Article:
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Juan Carlos Payano: ‘I’m not going to go down because Naoya Inoue punches hard. You gotta kill me to beat me’

Payano (left) and Inoue. Photo courtesy of the World Boxing Super Series
02
Oct

TOKYO, Japan – The summer heat continued lingering throughout Tokyo today, after a deadly heatwave in the months prior, and two days removed from a massive typhoon that disrupted commerce in and around the capital, and the country as a whole.

The day of the typhoon also brought the arrival of another potential disruption, in Juan Carlos “The Machine” Payano, or “el Jefe” as he’s colloquially known around the Caicedo Sports Gym in Miami. Today Payano, along with his head trainer, Herman Caicedo, sat in front of about 20 members of the Japanese press to answer questions ahead of their main event this weekend.

With the beginning of the World Boxing Super Series kicking off on Sunday, expectations are high for the hometown favorite Naoya “The Monster” Inoue, as he looks to continue his dominating streak amongst the lighter divisions. He’s responsible for one of the most anticipated fights in recent Japanese memory, as he’s close to selling out the Yokohama Arena, which was modeled after Madison Square Garden and has a capacity of 17,000. One official close to the action told me it was about 80 percent sold out with more tickets expected to move as we approach fight night.

Payano, a former WBA bantamweight champion, has come to fight. Photo by Nick Skok

Now sitting inside Teiken Gym, just outside the core hustle and bustle of Tokyo, situated on the fifth floor in an affluent neighborhood known for its upscale restaurants and a prestigious university just up the street, Payano has a death stare that resonates focus. It’s quite the contrast to the happy-go-lucky demeanor this reporter witnessed with Inoue’s previous opponent, Jamie McDonnell, whom Inoue dispatched inside the opening round in May.

Tucked in the crowd of reporters that included several foreigners aligned with the World Boxing Super Series, was the brass of the Inoue clan, with their gym president, and former two-time WBA/WBC strawweight champion, Hideyuki Ohashi. Along with Ohashi was Naoya’s father and head trainer, Shingo Inoue, and their chief second.

Below is a transcript not only of the answers Payano provided the media as it was translated in real time from Spanish by his trainer, to RingTV, as I stood next to him, but also the reactions from Mr. Ohashi and Shingo Inoue.

Being the underdog:

Payano: I could care less. I’ve been the underdog several times before and I will continue proving experts wrong. Nobody gave me a shot with any of those guys. I’m going to do what I do and that’s fight. I’ll fight for 12 rounds. I’m not going to go down because he punches hard. If that’s a reason to go down, then I shouldn’t be fighting. You gotta kill me to beat me.

How’s training?

Payano: Training is always well. I don’t live inside the gym as much. For this fight I moved back in. (Juan Carlos literally sleeps on a bunk inside the Caicedo Sports Gym in Miami). I have no excuses. My sparring was fantastic. I’m at 110 percent.

Inoue’s power:

Payano: If it’s about hitting hard, then I should’ve lost by now to four other guys who hit hard. I know he can punch. I’m going to exploit the fact that he just wants to punch. If he thinks that I’m going to just lay down, then he’s mistaken. This is 118 pounds. We’re at a different level. We are at the elite level at bantamweight. – (Caicedo quipped “McDonnell wasn’t elite. He was on his last leg”).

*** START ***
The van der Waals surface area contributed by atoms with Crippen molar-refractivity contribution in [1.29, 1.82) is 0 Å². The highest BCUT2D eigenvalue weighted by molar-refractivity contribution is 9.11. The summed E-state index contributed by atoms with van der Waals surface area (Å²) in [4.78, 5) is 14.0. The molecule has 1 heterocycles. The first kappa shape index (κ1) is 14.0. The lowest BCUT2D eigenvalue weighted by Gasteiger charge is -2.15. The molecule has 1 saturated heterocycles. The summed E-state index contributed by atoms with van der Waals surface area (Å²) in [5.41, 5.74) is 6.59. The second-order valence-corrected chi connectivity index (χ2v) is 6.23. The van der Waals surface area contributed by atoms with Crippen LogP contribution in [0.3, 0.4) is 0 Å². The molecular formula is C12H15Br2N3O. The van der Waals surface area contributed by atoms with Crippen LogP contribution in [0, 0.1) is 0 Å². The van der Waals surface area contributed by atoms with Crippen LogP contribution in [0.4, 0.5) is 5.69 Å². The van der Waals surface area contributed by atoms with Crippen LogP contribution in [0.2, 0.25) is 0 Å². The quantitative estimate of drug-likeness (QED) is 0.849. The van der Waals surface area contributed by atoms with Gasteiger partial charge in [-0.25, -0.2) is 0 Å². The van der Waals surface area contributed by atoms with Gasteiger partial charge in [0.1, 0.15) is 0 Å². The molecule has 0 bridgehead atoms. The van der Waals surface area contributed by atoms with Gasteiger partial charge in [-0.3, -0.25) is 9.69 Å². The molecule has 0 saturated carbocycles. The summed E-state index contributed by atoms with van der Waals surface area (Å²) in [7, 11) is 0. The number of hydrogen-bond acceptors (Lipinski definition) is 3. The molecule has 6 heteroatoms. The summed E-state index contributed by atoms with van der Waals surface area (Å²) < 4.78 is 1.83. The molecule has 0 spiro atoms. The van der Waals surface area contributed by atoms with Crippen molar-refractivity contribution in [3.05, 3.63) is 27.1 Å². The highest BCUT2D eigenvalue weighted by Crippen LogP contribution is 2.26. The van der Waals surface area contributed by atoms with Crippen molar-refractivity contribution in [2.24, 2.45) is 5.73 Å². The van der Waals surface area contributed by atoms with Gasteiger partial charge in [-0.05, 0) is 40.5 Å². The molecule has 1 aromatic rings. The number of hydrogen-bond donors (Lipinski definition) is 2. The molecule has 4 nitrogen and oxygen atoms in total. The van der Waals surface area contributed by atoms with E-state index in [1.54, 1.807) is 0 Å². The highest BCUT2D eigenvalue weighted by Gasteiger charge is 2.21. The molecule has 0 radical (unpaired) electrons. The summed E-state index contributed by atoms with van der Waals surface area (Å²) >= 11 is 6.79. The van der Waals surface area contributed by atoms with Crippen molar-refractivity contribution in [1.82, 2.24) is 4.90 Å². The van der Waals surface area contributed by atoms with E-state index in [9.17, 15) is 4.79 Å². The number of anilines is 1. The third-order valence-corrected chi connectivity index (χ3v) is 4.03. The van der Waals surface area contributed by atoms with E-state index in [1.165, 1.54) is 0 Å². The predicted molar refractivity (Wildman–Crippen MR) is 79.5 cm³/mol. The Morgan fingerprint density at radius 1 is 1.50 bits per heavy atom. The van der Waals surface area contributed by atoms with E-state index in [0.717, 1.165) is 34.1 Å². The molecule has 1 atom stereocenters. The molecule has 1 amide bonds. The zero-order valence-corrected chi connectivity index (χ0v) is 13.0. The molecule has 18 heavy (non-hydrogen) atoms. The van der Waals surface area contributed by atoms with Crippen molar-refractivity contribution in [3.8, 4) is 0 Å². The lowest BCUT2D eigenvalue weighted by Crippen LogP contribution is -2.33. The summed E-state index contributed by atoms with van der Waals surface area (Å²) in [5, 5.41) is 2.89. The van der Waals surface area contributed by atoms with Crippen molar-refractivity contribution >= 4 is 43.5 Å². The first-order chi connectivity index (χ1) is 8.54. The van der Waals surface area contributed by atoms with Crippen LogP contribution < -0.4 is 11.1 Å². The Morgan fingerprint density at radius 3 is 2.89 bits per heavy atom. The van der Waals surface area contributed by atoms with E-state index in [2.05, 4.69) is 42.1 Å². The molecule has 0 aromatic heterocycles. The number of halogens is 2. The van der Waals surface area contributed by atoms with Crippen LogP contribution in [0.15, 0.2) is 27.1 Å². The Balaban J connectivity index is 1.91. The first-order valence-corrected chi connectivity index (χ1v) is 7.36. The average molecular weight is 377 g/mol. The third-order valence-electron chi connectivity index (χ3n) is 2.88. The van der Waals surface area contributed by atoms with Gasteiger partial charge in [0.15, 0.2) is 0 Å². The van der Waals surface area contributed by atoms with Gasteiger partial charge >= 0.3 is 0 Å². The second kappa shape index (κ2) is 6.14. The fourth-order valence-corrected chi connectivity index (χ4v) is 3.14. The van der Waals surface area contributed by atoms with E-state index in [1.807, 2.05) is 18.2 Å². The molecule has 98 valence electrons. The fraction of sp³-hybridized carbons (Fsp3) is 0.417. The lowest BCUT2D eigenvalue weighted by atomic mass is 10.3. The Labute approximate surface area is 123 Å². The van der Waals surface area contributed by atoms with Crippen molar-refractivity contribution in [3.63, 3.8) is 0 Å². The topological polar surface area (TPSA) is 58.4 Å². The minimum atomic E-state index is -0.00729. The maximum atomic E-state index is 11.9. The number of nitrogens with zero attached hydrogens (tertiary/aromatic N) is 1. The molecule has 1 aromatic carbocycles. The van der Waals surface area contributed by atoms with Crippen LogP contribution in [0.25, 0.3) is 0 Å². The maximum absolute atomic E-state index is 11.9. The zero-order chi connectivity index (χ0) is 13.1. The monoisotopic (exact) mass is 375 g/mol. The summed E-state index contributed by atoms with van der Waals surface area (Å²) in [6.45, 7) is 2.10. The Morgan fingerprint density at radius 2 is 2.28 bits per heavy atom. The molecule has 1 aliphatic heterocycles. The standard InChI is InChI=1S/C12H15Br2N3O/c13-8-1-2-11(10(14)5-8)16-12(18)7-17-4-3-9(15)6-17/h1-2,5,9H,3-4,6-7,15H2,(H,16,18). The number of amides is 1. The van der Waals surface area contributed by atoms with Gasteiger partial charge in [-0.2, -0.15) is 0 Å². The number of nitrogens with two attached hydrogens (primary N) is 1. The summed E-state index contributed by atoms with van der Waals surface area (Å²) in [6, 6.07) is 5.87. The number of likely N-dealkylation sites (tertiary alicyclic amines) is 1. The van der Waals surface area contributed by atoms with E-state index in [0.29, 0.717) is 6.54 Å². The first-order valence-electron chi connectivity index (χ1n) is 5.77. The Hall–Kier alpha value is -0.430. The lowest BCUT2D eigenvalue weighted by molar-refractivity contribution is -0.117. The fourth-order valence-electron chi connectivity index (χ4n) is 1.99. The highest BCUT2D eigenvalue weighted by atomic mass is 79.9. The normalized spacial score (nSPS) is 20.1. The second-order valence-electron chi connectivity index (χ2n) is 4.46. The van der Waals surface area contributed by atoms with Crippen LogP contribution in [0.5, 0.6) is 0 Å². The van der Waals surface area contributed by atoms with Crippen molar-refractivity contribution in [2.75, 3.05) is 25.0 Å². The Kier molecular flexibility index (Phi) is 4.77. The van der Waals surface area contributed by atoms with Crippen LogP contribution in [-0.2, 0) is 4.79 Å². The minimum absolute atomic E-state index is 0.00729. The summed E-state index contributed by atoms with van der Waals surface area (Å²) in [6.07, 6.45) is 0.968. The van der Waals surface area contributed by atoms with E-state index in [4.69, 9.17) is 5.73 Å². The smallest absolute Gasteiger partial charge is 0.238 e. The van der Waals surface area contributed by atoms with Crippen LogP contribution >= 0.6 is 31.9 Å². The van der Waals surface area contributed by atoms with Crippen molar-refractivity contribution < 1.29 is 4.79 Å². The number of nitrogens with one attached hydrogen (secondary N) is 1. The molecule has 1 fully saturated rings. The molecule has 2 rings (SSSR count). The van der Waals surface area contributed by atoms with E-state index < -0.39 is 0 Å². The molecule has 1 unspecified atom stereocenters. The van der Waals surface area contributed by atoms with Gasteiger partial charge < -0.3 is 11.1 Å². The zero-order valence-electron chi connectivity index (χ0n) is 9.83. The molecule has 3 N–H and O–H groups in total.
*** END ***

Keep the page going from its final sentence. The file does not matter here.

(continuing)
What’s your favorite weapon in your arsenal?

Payano: All of my punches are my favorite. I love to punch.

Ring TV: He’s known as “the General” or “el Jefe” inside the gym. After moving back into the gym, did “the General” return as well or have a higher sense of discipline this time around?

[Caicedo answered for Payano] It’s the same. He rules the gym. He sets the pace for everyone. He sets the pace for [Luis] Ortiz. He lived in the gym for seven years. Now he lived there for three months. They fear him in the gym. That’s what they respect about him.

Shingo Inoue on Payano:

“He looks very good. He has an impressive record and career. He’s prepared for this fight for sure. His attitude is just as I imagined. Out of the ring he’s sincere, but in the ring he’s violent.”

Mr. Ohashi on Inoue:

“Inoue is calm. His career has been long so he’s tough.”

Ohashi said this to establish the fact that their team isn’t worried but, in fact, very confident of their fighter.

On some further details on Payano’s condition, Caicedo assured me that his fighter was well-rested, well-prepared, and on track to make weight. He assured me that they know about Inoue’s left hook, and won’t let him connect with his specialty.

From this writer’s perspective, Payano is a live dog. He represents Inoue’s stiffest test in nearly two years, and considering the higher weight class, quite possibly the most dangerous opponent to date as well. Payano has been in there with some tough bangers like Filipino Jundy Maraon, who was undefeated at (15-0-1, 12 knockouts), which isn’t far off from Inoue’s (16-0, 14 knockouts). I’m not implying that Maraon is of the same caliber as Inoue, who may be one of the best to ever put on a pair of gloves in Japan, but that Payano, as he stated, has been a successful underdog against hard hitting, undefeated fighters, and the challenge has invigorated rather than intimidated the 34-year-old Dominican.

If you reside in the United States, you can witness the action in the early hours of Sunday morning on DAZN, which carries a free month trial period. Within Japan, the fight will be aired live on Fuji TV.

 

Nick Skok can be reached at @NoSparring on Twitter.

 

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